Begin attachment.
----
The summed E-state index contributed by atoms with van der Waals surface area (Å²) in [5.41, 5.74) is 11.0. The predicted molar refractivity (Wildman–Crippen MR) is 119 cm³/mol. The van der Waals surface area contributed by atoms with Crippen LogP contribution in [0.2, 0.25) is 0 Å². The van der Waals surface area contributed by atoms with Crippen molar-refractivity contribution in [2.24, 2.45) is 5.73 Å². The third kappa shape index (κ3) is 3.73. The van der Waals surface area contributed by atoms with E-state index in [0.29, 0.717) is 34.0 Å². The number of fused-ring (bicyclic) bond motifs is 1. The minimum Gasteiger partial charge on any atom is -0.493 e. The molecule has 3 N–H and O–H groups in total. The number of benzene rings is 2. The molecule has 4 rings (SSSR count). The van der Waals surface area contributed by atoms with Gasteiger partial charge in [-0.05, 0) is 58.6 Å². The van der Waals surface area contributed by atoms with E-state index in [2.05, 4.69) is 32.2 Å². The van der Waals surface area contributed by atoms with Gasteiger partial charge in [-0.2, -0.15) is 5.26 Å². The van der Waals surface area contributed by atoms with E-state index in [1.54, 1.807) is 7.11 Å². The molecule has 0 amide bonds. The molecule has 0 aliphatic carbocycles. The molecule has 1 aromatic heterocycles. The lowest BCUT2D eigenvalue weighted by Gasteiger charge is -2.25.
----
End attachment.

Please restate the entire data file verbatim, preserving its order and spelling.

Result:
The summed E-state index contributed by atoms with van der Waals surface area (Å²) in [5.41, 5.74) is 11.0. The predicted molar refractivity (Wildman–Crippen MR) is 119 cm³/mol. The van der Waals surface area contributed by atoms with Crippen LogP contribution in [0.2, 0.25) is 0 Å². The van der Waals surface area contributed by atoms with Crippen molar-refractivity contribution in [2.24, 2.45) is 5.73 Å². The third kappa shape index (κ3) is 3.73. The van der Waals surface area contributed by atoms with E-state index in [0.29, 0.717) is 34.0 Å². The number of fused-ring (bicyclic) bond motifs is 1. The minimum Gasteiger partial charge on any atom is -0.493 e. The molecule has 3 N–H and O–H groups in total. The number of benzene rings is 2. The molecule has 4 rings (SSSR count). The van der Waals surface area contributed by atoms with Gasteiger partial charge in [-0.05, 0) is 58.6 Å². The van der Waals surface area contributed by atoms with E-state index in [2.05, 4.69) is 32.2 Å². The van der Waals surface area contributed by atoms with Gasteiger partial charge in [-0.2, -0.15) is 5.26 Å². The van der Waals surface area contributed by atoms with E-state index in [1.54, 1.807) is 7.11 Å². The molecule has 0 amide bonds. The molecule has 0 aliphatic carbocycles. The molecule has 1 aromatic heterocycles. The lowest BCUT2D eigenvalue weighted by Gasteiger charge is -2.25.